Just before midnight Saturday, the Wahington County Historical Society tabulated votes for its four top new officers – President Krista Martin, Vice-President Todd Baker, Treasurer – John Hughes and Secretary Tom Day. 

About an hour before that, eight total members were announced out of a possible slate of 25 which were voted on by over 150 members of the historical society who gathered to help make a change in the direction of the organization. 

John Kaiser, Dean Ratts and Boyd Boling listen as Washington County Historical Society President Krista Martin explains the past few years to the members in the room.

The Saturday night election was the result of a special election ordered by a special judge Larry Blanton during a ruling at the conclusion of a lawsuit filed in 2018 by John Mead, Jack Mahuron, Myron Short, Larry Shrum and Raymond Lee (and initially included Tom Scifres). 

The eight new board members are Baker, Martin, Hughes, Day, Dean Ratts, Bonita Purlee, Katrina Humphrey and Dr. Gene Hedrick. 

The annual meeting began at 6p with over 150 or so historical society members filing in and being signed in after identification was verified. 

After a meal provided by a local youth group, Martin, the current president, addressed the group and explained why everyone was gathered at the Stevens Museum this evening. 

Martin said the plaintiffs sued the historical society “for disregarding bylaws, articles of incorporation and Indiana non-profit laws and election procedures. That is the basis for the current lawsuit,” she said at the meeting. 


Martin said she had a background in regulatory compliance and began researching the non-profit procedures and discovered the plaintiffs were correct. 

“They were right,” she told the membership Saturday night. “The historical society was not following the rules. There was no denying that proper procedure was not followed in every single instance over the years. Some worse than others. Judge Larry Blanton stated that proper procedures were not followed as far back as 2003. Probably before 2003 but that was as far as the judge researched.”

Martin then stated that none of the current board members were on the board in 2003. But some of the plaintiff’s party were, including Mead and Mahuron. 

“Instead of saying, “Hey, the historical society isn’t following laws, guys, let’s adhere to Indiana law and get our own bylaws — the plaintiff’s opted to sue the society,” Martin noted. 


The vote finally got underway Saturday around 7:30p and the counting took another 90 or so minutes. 

John Kaiser helps count votes along with Dean Weller and Martin, right.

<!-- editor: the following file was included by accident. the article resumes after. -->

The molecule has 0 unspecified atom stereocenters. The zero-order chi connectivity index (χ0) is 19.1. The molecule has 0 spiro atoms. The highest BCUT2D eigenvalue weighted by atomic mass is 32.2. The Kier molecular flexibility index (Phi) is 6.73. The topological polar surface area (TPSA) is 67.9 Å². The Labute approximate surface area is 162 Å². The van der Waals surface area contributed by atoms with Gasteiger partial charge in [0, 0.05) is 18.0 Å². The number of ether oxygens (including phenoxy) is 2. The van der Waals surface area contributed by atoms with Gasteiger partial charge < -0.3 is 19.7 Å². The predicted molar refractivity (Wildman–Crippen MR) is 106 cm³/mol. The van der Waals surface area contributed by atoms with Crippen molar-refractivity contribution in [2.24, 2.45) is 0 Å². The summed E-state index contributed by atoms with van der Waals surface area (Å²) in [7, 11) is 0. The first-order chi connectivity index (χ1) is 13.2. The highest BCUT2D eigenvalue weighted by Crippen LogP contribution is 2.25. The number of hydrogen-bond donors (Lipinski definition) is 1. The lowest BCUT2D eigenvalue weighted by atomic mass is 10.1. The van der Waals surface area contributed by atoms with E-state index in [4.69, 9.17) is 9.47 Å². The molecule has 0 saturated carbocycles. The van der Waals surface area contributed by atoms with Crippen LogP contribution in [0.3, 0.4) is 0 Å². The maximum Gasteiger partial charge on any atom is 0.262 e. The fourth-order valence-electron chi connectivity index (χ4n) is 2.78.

Here is a breakdown of the voting for the 25 on the ballot

  • Todd Baker – 258
  • Adam Bell – 65
  • Amanda Bills – 48
  • Boyd Boling – 47
  • Susan Boling – 15
  • Martha Bowers – 17
  • Matthew Clark – 10
  • Tom Day – 226
  • Richard Dixon – 27
  • Jordan Dos Santos – 65
  • Vince Gay – 90 
  • Dr. Gene Hedrick – 306
  • John Hughes – 272
  • Katrina Humphrey – 193
  • John Kaiser – 107
  • Raymond Lee – 80
  • Jack Mahuron – 78
  • Krista Martin – 277
  • John Mead – 73
  • Stacy Lee Miller – 31
  • Brent Minton 56
  • Bonita Purlee – 314
  • Dean Ratts – 268
  • Jeremy Risen – 71
  • Myron Short – 70

Once those eight new board members were selected, then the membership voted on who they wanted for leadership positions. 

Purlee and Hedrick had the most votes and will have each have a four-year term.

Martin and Hughes will each have a three-year term.

Ratts and Baker will each have two-year terms.

Day and Humphrey will each have a one year term. 

Going around in order of votes, they were each asked if they would like to be an officer or if they would like to be a general director.

Purlee passed, Hedrick passed, Martin said she’s like to continue as president. Hughes said he’d like to continue as treasurer. Ratts said he would like to remain as head of the building committee. Baker said he’d like to be vice president. Day was not present but his proxy, Elliott, said he would serve in any way needed. Humphrey said she would like to be treasurer. 

On the second pass around, Purlee decided she would like to be vice-president and everyone else kept their positions and Day was added as secretary. 

In another vote, Martin was selected as president; Baker was selected as vice-president; Hughes was selected as treasurer; and Day was selected as secretary. 


Martin explained to the society that in 1985, the historical society formed a second board, the John Hay Center Foundation Board.